However, in this case too, it might be useful to use some type of structure (companies, trusts or foundations) to better protect your assets or to avoid certain financial market regulations (like those in the EU). In case you are a tax resident in a country, the structure can help you to take advantage of certain tax benefits (Being classified as a trader you would have to pay even higher income tax and in some cases even social security contributions). However, with a company it is possible to avoid this.

In this case, given that the price increase of each daily transaction you make – be it a couple or a few dozen transactions a day – is at stake, any small percentage reduction is important. Normally, it is preferable to opt for having to pay corporate tax (which is a fixed rate), instead of having to pay personal income tax, especially once you reach a certain volume, even if you then add tax payment on dividends or profits. Therefore, Swiss residents for example classified as traders can limit the amount of tax they pay per trade to 12.3% by forming a GmbH company in Lucerne.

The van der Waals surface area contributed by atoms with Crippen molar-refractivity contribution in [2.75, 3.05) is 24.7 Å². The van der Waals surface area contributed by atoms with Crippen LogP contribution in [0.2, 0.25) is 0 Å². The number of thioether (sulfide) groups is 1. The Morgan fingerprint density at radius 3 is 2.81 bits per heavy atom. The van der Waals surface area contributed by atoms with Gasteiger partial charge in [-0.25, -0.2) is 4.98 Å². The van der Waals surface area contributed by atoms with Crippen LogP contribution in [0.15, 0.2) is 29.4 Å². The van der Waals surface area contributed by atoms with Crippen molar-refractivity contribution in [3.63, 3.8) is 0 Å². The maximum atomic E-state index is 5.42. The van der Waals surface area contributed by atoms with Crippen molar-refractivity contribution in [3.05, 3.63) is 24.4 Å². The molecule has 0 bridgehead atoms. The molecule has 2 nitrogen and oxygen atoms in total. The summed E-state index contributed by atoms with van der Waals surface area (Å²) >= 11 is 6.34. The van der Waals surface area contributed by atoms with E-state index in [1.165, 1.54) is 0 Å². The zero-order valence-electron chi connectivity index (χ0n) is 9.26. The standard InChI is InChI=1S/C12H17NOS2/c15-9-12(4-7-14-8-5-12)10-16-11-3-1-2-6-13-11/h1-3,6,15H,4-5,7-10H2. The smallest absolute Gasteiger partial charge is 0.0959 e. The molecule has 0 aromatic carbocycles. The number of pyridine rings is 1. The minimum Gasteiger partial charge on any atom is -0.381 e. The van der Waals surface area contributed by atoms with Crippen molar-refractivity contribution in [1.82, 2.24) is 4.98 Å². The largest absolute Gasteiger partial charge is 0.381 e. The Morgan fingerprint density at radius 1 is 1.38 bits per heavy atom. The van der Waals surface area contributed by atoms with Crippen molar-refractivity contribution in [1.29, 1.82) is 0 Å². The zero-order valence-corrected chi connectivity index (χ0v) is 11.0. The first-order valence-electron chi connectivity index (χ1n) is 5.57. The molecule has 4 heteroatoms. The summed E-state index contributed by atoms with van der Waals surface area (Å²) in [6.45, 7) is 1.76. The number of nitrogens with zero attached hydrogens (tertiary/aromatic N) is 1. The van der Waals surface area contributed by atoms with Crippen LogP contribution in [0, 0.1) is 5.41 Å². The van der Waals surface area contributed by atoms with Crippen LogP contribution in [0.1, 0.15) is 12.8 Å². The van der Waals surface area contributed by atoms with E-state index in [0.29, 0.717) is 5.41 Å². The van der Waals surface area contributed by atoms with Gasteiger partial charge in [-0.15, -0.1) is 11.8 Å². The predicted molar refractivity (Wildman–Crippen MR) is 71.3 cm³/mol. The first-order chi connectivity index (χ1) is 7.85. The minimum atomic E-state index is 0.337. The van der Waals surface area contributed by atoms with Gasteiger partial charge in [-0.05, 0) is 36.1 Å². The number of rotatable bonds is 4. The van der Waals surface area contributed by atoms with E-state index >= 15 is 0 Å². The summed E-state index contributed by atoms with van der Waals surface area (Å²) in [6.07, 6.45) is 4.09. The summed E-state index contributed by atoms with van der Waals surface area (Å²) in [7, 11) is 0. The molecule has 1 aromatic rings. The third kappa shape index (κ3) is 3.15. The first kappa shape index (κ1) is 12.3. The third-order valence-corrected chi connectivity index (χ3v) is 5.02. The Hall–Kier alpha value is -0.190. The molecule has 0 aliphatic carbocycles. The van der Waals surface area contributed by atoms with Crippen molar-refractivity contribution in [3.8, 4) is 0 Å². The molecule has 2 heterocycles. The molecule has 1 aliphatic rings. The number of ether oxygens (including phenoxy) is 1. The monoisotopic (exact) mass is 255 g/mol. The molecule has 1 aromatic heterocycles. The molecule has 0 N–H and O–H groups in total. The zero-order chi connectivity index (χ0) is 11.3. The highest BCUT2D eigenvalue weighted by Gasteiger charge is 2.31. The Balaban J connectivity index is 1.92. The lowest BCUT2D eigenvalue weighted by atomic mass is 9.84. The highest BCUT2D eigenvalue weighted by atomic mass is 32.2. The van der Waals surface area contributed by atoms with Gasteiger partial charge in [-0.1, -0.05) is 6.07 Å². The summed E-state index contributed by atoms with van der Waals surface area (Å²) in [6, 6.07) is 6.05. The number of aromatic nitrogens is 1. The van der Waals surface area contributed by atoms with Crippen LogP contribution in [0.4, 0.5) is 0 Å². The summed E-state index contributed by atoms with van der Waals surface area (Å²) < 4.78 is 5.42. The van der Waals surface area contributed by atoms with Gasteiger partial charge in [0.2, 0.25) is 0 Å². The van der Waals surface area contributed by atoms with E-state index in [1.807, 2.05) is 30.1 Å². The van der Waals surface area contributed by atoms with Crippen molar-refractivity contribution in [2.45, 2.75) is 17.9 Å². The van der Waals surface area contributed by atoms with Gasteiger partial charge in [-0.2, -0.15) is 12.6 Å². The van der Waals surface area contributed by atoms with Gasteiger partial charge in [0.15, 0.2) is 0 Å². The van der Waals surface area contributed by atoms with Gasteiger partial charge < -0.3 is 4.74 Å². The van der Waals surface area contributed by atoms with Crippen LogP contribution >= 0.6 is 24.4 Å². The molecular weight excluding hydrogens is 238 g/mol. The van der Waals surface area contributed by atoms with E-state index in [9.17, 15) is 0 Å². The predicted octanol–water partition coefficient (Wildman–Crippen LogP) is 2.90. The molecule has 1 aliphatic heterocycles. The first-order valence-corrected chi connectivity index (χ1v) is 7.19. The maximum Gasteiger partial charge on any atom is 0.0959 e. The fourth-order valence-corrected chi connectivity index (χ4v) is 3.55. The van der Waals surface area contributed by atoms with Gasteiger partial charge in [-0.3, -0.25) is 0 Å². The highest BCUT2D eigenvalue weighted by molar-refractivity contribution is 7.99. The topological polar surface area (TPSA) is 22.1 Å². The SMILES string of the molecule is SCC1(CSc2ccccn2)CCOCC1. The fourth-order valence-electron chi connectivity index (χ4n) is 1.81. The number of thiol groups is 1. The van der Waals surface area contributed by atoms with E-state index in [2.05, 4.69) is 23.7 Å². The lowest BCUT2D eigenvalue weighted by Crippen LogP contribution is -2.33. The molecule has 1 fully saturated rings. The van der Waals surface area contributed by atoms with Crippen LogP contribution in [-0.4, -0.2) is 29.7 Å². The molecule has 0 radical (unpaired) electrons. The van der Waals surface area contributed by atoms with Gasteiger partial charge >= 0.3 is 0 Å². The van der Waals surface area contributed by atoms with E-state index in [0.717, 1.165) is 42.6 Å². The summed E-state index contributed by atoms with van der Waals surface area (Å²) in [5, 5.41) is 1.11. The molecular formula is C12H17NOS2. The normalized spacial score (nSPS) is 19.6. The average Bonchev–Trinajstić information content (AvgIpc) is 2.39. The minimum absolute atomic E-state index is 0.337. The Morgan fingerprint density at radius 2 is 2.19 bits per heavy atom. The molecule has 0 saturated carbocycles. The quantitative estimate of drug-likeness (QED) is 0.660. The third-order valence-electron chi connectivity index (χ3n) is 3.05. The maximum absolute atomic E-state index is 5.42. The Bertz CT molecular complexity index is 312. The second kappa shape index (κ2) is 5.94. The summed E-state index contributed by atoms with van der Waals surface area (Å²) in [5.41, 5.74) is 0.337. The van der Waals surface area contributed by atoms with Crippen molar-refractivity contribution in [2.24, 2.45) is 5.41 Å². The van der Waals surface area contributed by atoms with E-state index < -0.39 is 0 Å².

Another reason for opting to use a structure may be, for example, that the countries in which you reside pay heavy capital gains taxes, but do not have CFC rules. In these cases, with the adequate business structure, you will be able to legally operate without paying taxes. Sometimes, like in the case of non-doms in Cyprus, only certain categories of capital gains – such as dividends – are tax-free, for which, logically, you will need a company. Often, with the right offshore jurisdiction, you can even avoid the tedious accounting that would be required for many of the trades in your country of tax residence.

Conclusion

In conclusion, you can opt to trade as an individual or you can do it through a company. The more assets you have, the more reasons there will be to manage them through business structures, and even more if you live in one of the countries where the tax trap could be activated. Undoubtedly, from approximately one million euros, it is highly recommended to make sure that you are not going to have problems because of your trading being considered a professional activity. Generally, for smaller amounts you should have no problems.

If you want us to help you discover which is the best option for you to achieve a tax-free trading life, you can book a consultation here.